More long-term and widespread monitoring needed to pinpoint trends
By Summit Voice
FRISCO —Global jellyfish populations appear to fluctuate on a decadal basis, including an increase in the 1990s and early 2000s that has led to the current perception of an overall global increase in jellyfish abundance.
The researchers did find a hint of a slight increase in jellyfish since 1970, although this trend was countered by the observation that there was no difference in the proportion of increasing vs. decreasing jellyfish populations over time. Continue reading “Study eyes global jellyfish populations”→
The researchers don’t deny that blooms of jellyfish have clogged fising nets and choked intake lines for power plants. But they say that widespread reporting of those incidents has created a perception that the world’s oceans are experiencing increases in jellyfish due to human activities such as global warming and over-harvesting of fish. Continue reading “Jellyfish not taking over the world — yet”→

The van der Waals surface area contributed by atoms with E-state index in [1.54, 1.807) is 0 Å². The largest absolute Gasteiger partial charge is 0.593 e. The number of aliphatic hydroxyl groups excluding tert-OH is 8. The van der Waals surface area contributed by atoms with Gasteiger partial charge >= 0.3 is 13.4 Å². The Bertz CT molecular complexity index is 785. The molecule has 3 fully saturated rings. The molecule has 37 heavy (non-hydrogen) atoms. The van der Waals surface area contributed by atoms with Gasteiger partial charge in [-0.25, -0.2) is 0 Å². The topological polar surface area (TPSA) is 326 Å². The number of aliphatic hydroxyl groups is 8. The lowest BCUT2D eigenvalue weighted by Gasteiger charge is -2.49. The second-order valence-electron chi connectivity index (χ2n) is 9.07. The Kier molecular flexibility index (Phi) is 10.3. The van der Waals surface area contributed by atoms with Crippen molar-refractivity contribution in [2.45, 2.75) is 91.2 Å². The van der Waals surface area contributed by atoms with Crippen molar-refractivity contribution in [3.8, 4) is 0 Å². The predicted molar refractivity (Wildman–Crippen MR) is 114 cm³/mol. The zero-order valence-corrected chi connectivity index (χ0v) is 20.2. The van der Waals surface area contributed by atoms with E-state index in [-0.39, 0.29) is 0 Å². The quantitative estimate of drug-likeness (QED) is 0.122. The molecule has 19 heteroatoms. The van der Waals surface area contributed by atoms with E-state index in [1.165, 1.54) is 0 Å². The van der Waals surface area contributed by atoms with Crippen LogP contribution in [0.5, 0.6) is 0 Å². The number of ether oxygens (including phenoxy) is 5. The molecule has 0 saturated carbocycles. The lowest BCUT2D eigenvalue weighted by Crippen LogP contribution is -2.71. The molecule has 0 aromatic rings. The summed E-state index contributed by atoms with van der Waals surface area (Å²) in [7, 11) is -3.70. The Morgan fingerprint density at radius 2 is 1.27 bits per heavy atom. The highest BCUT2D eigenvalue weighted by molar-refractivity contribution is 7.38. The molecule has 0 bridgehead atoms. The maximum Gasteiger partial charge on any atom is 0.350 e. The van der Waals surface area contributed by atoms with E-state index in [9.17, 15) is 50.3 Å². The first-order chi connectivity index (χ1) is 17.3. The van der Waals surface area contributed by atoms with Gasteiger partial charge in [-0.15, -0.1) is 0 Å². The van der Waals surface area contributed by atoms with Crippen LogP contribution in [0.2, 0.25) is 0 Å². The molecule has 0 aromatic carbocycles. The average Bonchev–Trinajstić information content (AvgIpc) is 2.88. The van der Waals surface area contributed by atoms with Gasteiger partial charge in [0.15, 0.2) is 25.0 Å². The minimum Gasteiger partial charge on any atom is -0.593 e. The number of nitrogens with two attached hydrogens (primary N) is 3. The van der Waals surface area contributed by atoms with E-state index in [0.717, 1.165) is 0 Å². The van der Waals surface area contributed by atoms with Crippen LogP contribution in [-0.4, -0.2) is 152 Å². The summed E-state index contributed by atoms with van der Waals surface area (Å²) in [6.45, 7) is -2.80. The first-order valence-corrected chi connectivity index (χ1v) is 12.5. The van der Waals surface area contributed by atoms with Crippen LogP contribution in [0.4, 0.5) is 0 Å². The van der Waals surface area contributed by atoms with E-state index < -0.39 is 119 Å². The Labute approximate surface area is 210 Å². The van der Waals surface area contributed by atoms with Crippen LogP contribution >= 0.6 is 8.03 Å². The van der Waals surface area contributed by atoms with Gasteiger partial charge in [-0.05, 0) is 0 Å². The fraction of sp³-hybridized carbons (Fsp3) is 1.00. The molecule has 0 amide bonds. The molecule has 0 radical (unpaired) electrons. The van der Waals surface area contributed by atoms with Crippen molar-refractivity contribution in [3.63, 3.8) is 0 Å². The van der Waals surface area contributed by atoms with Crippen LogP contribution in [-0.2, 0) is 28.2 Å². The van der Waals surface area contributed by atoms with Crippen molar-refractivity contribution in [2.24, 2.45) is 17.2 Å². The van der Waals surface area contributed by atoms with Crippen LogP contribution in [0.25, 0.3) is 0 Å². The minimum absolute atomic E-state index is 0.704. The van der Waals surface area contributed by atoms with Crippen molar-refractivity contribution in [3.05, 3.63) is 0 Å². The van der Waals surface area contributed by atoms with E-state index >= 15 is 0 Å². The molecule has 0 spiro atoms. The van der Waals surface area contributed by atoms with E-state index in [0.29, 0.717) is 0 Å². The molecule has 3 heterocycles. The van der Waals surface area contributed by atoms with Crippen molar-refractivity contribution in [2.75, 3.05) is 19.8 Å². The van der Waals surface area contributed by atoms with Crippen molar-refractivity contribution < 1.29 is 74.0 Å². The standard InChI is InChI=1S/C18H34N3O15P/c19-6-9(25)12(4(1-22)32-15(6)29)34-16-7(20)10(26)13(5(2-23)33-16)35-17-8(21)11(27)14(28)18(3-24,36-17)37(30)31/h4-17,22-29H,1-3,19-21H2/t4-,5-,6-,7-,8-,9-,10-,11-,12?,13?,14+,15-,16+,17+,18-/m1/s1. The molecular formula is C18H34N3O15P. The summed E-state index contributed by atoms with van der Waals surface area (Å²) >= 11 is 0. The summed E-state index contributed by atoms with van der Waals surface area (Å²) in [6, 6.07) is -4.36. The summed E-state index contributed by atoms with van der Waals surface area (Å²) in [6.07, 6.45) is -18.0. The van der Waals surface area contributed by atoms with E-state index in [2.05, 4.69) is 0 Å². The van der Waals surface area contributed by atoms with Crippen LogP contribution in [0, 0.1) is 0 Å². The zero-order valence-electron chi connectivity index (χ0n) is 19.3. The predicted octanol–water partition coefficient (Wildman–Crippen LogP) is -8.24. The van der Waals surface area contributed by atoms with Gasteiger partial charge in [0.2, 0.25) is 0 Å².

Measuring relative levels of carbon isotopes helps researchers determine how the oil may move through the marine ecoystem
By Summit Voice
SUMMIT COUNTY — Just a couple of days after biologists discovered a patch of oil-damaged coral a few miles from BP’s failed Macondo well, another round of research shows that non-toxic carbon from the oil is quickly working its way up the food chain, from bacteria to plankton, which forms the basis of the marine ecosystem as an important food source for larger animals.
“Recently, much has been made of where the oil went. Because of the magnitude of the spill, the fact that the oil seemed to have ‘disappeared’ so quickly made many people uncomfortable with the unprecedented use of chemical dispersants to move the oil from its floating form on top of the water to micro-droplets within the water,” said lead author Dr. Monty Graham.